Do You Know The Father Of Amarone?


If I say “Amarone,” most wine lovers understand that I’m talking about an Italian red wine. But I think, just 40 or even 30 years ago, very few people would have understood that.

Until a generation ago, Amarone was much less known than it’s “father.” And the father of Amarone is Recioto.

Both wines – Amarone and Recioto – come from Valpolicella, in northeastern Italy. Both wines have always been produced by using dried grapes.

But Recioto came first.

Recioto is sweet, while Amarone is dry. Amarone was a Recioto first. It’s just that, in the past, Amarone’s fermentation kept going, becoming dry by transforming sugar into alcohol.

According to Valpolicella tradition, a Recioto that had lost its sweetness had to be considered “bitter.” The Italian word for “bitter” is “amaro” so, in Valpolicella, they used the word “Amarone” when they wanted to describe a Recioto that was no longer sweet and had become very dry.

Until 1990, the full name of Amarone was “Recioto della Valpolicella Amarone,” which meant that Amarone was the dry version of Recioto. But during the 1980s Amarone became a big commercial success, imposing its own distinct style. So the name changed to “Amarone della Valpolicella,” dropping the reference to Recioto.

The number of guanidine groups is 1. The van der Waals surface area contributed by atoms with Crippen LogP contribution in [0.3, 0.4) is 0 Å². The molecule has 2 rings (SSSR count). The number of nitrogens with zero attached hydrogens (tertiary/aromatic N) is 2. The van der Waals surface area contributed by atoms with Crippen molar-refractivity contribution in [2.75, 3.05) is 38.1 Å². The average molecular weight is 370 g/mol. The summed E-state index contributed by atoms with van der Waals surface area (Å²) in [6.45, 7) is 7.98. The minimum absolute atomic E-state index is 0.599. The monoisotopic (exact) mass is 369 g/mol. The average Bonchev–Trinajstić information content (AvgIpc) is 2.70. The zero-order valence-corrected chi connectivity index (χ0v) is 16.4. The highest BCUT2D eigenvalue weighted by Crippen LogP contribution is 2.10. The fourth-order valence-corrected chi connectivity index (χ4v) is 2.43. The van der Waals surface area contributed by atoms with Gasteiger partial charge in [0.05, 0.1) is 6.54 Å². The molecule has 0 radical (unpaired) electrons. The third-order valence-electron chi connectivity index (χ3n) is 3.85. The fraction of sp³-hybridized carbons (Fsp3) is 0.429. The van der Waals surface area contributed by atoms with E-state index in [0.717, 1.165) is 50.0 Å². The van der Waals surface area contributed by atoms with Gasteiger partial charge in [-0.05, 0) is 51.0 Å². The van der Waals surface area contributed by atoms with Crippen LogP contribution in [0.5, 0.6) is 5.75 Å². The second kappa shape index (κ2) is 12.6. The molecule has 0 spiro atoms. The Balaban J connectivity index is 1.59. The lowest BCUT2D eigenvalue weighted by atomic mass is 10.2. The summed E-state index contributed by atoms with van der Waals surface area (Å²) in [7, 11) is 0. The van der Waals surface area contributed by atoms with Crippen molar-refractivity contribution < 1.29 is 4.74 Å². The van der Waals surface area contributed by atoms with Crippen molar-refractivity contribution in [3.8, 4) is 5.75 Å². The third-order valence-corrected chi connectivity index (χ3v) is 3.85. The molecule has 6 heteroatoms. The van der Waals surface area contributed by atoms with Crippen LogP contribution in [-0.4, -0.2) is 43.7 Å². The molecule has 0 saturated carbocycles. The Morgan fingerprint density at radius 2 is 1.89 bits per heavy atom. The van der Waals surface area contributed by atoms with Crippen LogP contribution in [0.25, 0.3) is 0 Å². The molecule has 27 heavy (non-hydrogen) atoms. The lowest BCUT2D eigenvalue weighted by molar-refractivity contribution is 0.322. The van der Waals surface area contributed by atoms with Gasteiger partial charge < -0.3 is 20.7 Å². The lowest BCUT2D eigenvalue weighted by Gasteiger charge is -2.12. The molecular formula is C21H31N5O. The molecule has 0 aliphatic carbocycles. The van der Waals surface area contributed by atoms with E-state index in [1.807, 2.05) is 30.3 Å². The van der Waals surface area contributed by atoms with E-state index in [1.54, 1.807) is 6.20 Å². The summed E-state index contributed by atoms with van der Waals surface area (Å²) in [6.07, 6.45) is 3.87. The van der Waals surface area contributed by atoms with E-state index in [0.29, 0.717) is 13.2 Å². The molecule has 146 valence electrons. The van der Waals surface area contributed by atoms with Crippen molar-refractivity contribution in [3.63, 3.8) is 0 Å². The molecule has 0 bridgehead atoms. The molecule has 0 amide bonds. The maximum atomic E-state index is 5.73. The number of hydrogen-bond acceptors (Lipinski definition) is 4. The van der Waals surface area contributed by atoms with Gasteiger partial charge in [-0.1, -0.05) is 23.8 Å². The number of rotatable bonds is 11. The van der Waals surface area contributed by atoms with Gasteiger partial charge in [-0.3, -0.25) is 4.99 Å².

Nowadays Recioto is an impoverished nobleman. It’s a king that has lost his kingdom. Amarone is the new lord of Valpolicella.

I’m not bothered by its tumble. I still love Recioto.

Am I an old-fashioned drinker? I don’t think so. I just look for great wines.

Recioto is the great, ancient wine of Valpolicella. It’s velvet and silk. It’s a basket of ripened red fruits. It’s a bunch of dried flowers. It’s the spice box tucked inside your kitchen. It’s the almond cake you had for a picnic a long time ago. It’s chocolate candy. It’s a cat purring next to the fireplace in wintertime.

It’s sweet. But its freshness perfectly balances its sugar.

Few producers still have a “great” Recioto. My favorite Recioto producers are a man and a woman.

Their names are Cecilia Trucchi (her winery is Villa Bellini) and Lorenzo Begali. She believes in biodynamic agriculture. He is seen as a Russian peasant seen in an historical movie.

Believe me: their Reciotos are among the greatest red Italian wines. Even if they are sweet wines.

Believe me: being sweet is not a sin.

Recioto will always be a king.